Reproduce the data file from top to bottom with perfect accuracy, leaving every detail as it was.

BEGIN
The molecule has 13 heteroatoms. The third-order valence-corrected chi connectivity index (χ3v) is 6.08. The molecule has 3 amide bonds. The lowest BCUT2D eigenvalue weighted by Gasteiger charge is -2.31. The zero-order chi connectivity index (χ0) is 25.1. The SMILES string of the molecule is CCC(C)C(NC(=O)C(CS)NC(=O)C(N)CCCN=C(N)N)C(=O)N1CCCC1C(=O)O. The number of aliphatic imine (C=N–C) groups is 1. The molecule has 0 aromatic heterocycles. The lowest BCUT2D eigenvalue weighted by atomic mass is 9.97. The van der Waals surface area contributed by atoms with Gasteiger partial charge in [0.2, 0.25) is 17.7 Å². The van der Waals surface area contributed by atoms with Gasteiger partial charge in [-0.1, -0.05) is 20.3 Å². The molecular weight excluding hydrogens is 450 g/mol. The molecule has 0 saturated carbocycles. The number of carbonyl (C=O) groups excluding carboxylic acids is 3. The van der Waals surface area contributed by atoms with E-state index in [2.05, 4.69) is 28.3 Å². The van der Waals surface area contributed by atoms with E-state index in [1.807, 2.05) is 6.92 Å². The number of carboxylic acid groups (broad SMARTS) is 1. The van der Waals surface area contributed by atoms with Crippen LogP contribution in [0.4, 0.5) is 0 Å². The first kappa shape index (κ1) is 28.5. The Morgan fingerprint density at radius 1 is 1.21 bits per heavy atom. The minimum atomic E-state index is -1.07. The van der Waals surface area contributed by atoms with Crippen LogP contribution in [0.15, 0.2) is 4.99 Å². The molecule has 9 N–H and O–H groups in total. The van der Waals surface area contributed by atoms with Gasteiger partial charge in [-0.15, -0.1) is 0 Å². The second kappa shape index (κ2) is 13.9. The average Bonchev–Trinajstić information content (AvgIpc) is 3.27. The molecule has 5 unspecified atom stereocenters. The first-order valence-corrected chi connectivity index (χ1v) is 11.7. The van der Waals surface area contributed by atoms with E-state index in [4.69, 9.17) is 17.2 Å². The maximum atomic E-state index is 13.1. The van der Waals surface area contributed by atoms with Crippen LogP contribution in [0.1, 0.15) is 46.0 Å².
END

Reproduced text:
The molecule has 13 heteroatoms. The third-order valence-corrected chi connectivity index (χ3v) is 6.08. The molecule has 3 amide bonds. The lowest BCUT2D eigenvalue weighted by Gasteiger charge is -2.31. The zero-order chi connectivity index (χ0) is 25.1. The SMILES string of the molecule is CCC(C)C(NC(=O)C(CS)NC(=O)C(N)CCCN=C(N)N)C(=O)N1CCCC1C(=O)O. The number of aliphatic imine (C=N–C) groups is 1. The molecule has 0 aromatic heterocycles. The lowest BCUT2D eigenvalue weighted by atomic mass is 9.97. The van der Waals surface area contributed by atoms with Gasteiger partial charge in [0.2, 0.25) is 17.7 Å². The van der Waals surface area contributed by atoms with Gasteiger partial charge in [-0.1, -0.05) is 20.3 Å². The molecular weight excluding hydrogens is 450 g/mol. The molecule has 0 saturated carbocycles. The number of carbonyl (C=O) groups excluding carboxylic acids is 3. The van der Waals surface area contributed by atoms with E-state index in [2.05, 4.69) is 28.3 Å². The van der Waals surface area contributed by atoms with E-state index in [1.807, 2.05) is 6.92 Å². The number of carboxylic acid groups (broad SMARTS) is 1. The van der Waals surface area contributed by atoms with Crippen LogP contribution in [0.4, 0.5) is 0 Å². The first kappa shape index (κ1) is 28.5. The Morgan fingerprint density at radius 1 is 1.21 bits per heavy atom. The minimum atomic E-state index is -1.07. The van der Waals surface area contributed by atoms with Crippen LogP contribution in [0.15, 0.2) is 4.99 Å². The molecule has 9 N–H and O–H groups in total. The van der Waals surface area contributed by atoms with Gasteiger partial charge in [-0.15, -0.1) is 0 Å². The second kappa shape index (κ2) is 13.9. The average Bonchev–Trinajstić information content (AvgIpc) is 3.27. The molecule has 5 unspecified atom stereocenters. The first-order valence-corrected chi connectivity index (χ1v) is 11.7. The van der Waals surface area contributed by atoms with E-state index in [4.69, 9.17) is 17.2 Å². The maximum atomic E-state index is 13.1. The van der Waals surface area contributed by atoms with Crippen LogP contribution in [0.1, 0.15) is 46.0 Å².